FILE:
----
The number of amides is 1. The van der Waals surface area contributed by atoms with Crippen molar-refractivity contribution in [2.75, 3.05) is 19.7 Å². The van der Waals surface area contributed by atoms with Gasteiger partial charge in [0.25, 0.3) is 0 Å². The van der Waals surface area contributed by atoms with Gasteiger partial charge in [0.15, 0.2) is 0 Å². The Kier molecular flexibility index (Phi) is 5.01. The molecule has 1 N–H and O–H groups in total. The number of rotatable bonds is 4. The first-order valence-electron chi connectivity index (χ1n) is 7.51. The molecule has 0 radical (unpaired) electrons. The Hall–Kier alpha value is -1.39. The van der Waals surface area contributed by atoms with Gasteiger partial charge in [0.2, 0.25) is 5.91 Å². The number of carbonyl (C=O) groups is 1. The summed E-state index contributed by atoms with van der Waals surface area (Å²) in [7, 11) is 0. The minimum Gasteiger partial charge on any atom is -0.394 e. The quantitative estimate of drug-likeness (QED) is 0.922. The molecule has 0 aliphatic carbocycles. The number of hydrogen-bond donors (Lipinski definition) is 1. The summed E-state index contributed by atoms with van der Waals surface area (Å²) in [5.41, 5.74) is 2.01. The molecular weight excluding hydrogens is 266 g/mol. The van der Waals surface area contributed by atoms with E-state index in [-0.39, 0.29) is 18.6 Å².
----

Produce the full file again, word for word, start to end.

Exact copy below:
The number of amides is 1. The van der Waals surface area contributed by atoms with Crippen molar-refractivity contribution in [2.75, 3.05) is 19.7 Å². The van der Waals surface area contributed by atoms with Gasteiger partial charge in [0.25, 0.3) is 0 Å². The van der Waals surface area contributed by atoms with Gasteiger partial charge in [0.15, 0.2) is 0 Å². The Kier molecular flexibility index (Phi) is 5.01. The molecule has 1 N–H and O–H groups in total. The number of rotatable bonds is 4. The first-order valence-electron chi connectivity index (χ1n) is 7.51. The molecule has 0 radical (unpaired) electrons. The Hall–Kier alpha value is -1.39. The van der Waals surface area contributed by atoms with Gasteiger partial charge in [0.2, 0.25) is 5.91 Å². The number of carbonyl (C=O) groups is 1. The summed E-state index contributed by atoms with van der Waals surface area (Å²) in [7, 11) is 0. The minimum Gasteiger partial charge on any atom is -0.394 e. The quantitative estimate of drug-likeness (QED) is 0.922. The molecule has 0 aliphatic carbocycles. The number of hydrogen-bond donors (Lipinski definition) is 1. The summed E-state index contributed by atoms with van der Waals surface area (Å²) in [5.41, 5.74) is 2.01. The molecular weight excluding hydrogens is 266 g/mol. The van der Waals surface area contributed by atoms with E-state index in [-0.39, 0.29) is 18.6 Å².